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Nithin Coca headshot

The Case For a Meat Tax



Lost in the midst of the green energy revolution and the efforts to reduce water usage (especially here in California) is the role that agriculture plays in our modern economy. In the end, our individual impact on the world is most determined not by what car we drive, or if we have solar panels on our roofs, but simply by the food we eat day after day.

Of those foods, nothing has as much of an environmental and social cost as meat, defined here as any form of animal flesh. At the same time, no food signifies wealth, development and gourmet as well as meat. Think foie gras, caviar, filet mignon or even sushi.

Americans eat more than 200 pounds of meat per-person, per-year, the most in the world and more than double the global average. Meat consumption rose dramatically in the United States alongside the growth in factory farms, fast food and the use of antibiotics in meat – all of which made meat cheaper, and all of which have large negative environmental impacts, few of which are factored into the price of meat today.

The frank truth is that the cost of meat is much, much more than what we pay for it in the store – and society is bearing those invisible costs. This includes: polluted run-off from factory farms, diseases (remember swine flu?) created by keeping animals in such close quarters, carbon emissions from cow farts (a major source of methane, a greenhouse gas 30 times more potent than carbon dioxide), transportation, and the degradation of land by said farms.

The thing is, we already pay a de-facto meat tax, but it's not on factory farmed meat. It is on meat that is produced more ethically. Farms that reduce these external costs end up having to charge more in markets. That is why organic meat, which has a smaller impact on the environment, is more expensive than factory-mass-produced meat. This is what is keeping organic foods available only to the well-off, as the poor cannot afford to pay this de-facto tax.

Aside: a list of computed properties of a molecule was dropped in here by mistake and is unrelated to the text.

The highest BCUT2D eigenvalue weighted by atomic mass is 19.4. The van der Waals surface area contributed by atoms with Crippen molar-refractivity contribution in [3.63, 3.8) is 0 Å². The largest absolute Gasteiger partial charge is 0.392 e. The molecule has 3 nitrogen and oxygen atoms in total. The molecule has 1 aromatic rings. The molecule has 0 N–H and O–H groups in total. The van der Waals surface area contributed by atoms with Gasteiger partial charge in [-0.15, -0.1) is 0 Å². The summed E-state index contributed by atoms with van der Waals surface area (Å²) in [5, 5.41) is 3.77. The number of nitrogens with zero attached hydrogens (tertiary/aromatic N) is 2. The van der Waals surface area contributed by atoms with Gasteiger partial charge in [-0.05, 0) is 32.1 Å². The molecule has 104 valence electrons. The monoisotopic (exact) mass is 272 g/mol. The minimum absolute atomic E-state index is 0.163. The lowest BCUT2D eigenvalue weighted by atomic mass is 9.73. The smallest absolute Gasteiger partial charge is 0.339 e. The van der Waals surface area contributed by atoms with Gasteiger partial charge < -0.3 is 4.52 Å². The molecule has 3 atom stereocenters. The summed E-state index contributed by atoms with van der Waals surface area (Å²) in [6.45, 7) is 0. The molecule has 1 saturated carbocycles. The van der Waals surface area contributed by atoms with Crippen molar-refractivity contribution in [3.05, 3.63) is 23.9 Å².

Sweden wants to change this.

“Animals actually provide a very inefficient way of producing nutrition. Plants need just a tenth of the same amount of land to produce the same amount of nutrition," said Kristina Persson, Sweden's Minister for Strategy and Future. "Today, grasslands and embankments are cultivated to feed cattle throughout Sweden, but these areas could also be used for creating biogas and fertilizers.

"This means we have the opportunity to produce a lot of bioenergy if we reduce our reliance on animals. This could be vital in making Sweden less dependent on fossil fuels in the long run and would help future-proof Sweden’s agricultural industry.”

A well thought-out meat tax, like Sweden's, could have massive benefits for America. It would switch our food paradigm by taxing mass-produced, carbon-emitting meat and incentivizing vegetarian cuisine. Study after study shows the top thing an individual can do to reduce their carbon footprint is to eat less meat. Moreover, such a tax would benefit smaller organic and family farms, who often use more environmentally-friendly farming methods.

A meat tax would go a long way to helping us change our food system into a more sustainable one. I'll be watching Sweden closely – if their tax turns out to be a success, perhaps it is only a matter of time before America comes aboard. The sooner, the better.

Image source: Wikimedia

Nithin Coca headshotNithin Coca

Nithin Coca is a freelance journalist who focuses on environmental, social, and economic issues around the world, with specific expertise in Southeast Asia.

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